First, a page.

Many of us have copped a fine before for travelling a little too fast or being overly optimistic about an orange light. In such cases, we might put it down to a life lesson, pay the fine, accept the demerit points and get on with it. However, if you commit a serious traffic offence, you may lose your licence and face other life-changing consequences.
Being charged with a serious traffic offence that could result in a criminal record and severe penalties can be overwhelming and a conviction can have a significant impact on your life. If this is your story, we can help. We will advise you of your rights and options, explain the Court process, and represent you in the best light possible.
The Demerit System in Queensland
In Queensland, your traffic history is reflected in the demerit point system. Driving is considered a privilege for those who abide by traffic rules and laws, and the demerit system allows the state to determine when it should revoke that privilege. Accordingly, if you commit some less serious offences, you may retain your licence provided you do not exceed the maximum number of demerits allowed for your licence category.
Even if you do exceed the maximum, the Department of Transport and Main Roads may give you the choice of a suspension for a few months or a good behaviour licence for a year. In that case, you need to avoid accumulating any more demerits or your licence will be suspended. Should your licence be suspended, you may be able to apply for a special hardship order. For instance, if you need to drive for your job, the court may allow you to retain your licence for limited purposes. You should seek legal advice to see if this is an option for you.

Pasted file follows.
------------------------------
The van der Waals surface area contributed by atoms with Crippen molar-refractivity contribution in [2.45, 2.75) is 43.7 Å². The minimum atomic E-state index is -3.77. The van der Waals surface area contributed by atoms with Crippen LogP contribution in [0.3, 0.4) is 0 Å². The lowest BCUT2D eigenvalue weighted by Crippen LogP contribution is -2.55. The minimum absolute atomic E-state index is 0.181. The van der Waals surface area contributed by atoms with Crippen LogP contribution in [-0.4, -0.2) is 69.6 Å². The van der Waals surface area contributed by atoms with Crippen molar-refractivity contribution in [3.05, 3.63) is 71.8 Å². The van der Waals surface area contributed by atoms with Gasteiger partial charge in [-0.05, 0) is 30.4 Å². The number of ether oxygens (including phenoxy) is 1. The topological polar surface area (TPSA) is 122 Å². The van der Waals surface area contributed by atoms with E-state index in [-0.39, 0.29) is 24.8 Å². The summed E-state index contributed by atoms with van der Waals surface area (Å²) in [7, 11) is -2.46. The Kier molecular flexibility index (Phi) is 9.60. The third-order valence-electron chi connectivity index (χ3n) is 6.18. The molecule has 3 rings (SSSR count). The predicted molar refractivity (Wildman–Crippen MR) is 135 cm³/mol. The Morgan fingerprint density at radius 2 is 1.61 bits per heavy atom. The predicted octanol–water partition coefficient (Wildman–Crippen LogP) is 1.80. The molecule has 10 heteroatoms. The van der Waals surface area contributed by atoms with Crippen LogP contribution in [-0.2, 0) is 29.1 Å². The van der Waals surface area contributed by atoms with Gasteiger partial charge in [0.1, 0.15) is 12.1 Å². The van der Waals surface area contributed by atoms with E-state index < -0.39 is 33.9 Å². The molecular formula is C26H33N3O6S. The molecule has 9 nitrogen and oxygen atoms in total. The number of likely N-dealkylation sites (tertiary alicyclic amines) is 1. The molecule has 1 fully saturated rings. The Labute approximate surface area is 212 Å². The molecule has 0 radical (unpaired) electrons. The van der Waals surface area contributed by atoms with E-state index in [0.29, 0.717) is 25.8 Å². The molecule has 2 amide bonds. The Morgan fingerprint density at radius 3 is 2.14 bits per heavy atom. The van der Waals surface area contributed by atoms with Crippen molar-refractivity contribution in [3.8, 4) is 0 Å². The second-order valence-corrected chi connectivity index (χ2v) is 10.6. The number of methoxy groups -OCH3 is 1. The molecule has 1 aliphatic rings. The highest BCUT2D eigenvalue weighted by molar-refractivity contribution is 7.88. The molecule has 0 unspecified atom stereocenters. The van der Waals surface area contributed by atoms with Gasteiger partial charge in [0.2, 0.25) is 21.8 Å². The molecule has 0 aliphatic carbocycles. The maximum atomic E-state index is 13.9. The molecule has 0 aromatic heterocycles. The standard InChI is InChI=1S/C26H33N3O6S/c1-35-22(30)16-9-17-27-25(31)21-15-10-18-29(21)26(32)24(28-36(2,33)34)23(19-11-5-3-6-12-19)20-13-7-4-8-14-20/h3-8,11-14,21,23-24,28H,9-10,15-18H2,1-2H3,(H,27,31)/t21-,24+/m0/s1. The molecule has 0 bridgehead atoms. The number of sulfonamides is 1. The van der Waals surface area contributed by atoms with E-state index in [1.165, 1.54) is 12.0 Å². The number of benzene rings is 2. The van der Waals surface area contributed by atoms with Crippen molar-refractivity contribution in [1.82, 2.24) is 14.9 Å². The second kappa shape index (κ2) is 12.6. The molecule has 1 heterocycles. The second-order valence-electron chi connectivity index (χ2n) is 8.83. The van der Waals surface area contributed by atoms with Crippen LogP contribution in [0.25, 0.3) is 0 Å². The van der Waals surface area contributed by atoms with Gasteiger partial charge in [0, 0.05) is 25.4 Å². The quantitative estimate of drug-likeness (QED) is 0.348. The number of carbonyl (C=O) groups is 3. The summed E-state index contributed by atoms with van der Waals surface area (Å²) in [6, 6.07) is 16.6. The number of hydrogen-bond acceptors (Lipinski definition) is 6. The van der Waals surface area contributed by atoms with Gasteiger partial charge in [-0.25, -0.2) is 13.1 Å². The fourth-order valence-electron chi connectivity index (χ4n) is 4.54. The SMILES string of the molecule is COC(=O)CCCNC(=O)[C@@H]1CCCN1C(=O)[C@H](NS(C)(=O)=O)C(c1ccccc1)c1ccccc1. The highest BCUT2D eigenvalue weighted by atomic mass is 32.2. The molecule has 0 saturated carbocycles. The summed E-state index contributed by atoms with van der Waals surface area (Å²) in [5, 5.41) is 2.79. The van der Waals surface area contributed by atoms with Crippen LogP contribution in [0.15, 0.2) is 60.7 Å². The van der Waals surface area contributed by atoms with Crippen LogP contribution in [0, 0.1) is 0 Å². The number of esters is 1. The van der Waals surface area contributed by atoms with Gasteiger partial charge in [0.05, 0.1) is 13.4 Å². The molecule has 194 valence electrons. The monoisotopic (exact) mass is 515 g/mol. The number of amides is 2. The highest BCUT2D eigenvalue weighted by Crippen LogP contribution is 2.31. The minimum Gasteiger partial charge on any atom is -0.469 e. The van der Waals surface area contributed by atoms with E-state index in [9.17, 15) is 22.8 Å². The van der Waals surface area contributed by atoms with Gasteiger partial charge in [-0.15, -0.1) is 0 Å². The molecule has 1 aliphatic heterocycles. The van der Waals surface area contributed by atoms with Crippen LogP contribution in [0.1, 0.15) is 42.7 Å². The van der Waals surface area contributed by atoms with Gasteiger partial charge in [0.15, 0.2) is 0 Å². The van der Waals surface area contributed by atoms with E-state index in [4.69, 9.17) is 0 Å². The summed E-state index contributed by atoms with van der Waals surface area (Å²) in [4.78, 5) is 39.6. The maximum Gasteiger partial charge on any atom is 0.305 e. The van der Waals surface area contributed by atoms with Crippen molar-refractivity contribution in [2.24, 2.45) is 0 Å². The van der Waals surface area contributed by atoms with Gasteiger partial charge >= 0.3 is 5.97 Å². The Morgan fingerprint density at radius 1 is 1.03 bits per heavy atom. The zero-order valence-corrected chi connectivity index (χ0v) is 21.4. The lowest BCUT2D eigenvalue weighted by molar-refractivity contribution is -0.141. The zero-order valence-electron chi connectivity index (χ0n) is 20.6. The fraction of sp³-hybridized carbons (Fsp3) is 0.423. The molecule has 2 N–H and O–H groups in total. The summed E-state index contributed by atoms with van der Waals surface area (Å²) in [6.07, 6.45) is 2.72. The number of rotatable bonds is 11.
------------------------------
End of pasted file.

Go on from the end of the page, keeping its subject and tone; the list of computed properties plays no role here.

Serious Traffic Offences
For severe breaches of traffic law, you may lose your right to drive immediately. For example, if you are caught going 40 km or more over the speed limit, your licence will be suspended immediately for six months.
Some traffic offences are criminal offences, and the penalties can be more serious than a fine or even the loss of a licence. This is particularly the case with driving under the influence of drugs or alcohol, dangerous driving offences, and especially if someone was hurt. You should seek urgent legal advice in this case, and you should not make a statement to the police without understanding your rights.
Going to Court for your Traffic Offence
The outcome of a traffic matter can be greatly improved by being properly informed and equipped to answer the charges. Obtaining dependable legal advice can make a big difference.
If you plead guilty or are found guilty of an offence, you will be sentenced by the Court.
Usually, a person found guilty will have some evidence to give to a judge or magistrate that may be considered in sentencing. What sort of evidence is appropriate depends on the charges and the outcome that is sought.
Many traffic offences have automatic disqualification periods and penalties may be reduced if there is appropriate reason to do so. In deciding what is an appropriate sentence, a Court will consider ‘aggravating’ and ‘mitigating’ factors. These factors help a judge or magistrate to make a finding about how serious your offence was compared to other offences of the same type.
This requires supporting evidence and a well-prepared case. The Court may generally consider the person’s:
- character, work history, prior criminal history and family circumstances
- involvement in the community
- underlying medical (or other) issues relevant to the offence
- reliance on a driver’s licence for work or other reasons such as the need to travel for ongoing medical treatment and the consequential impact the loss of a licence has or will have.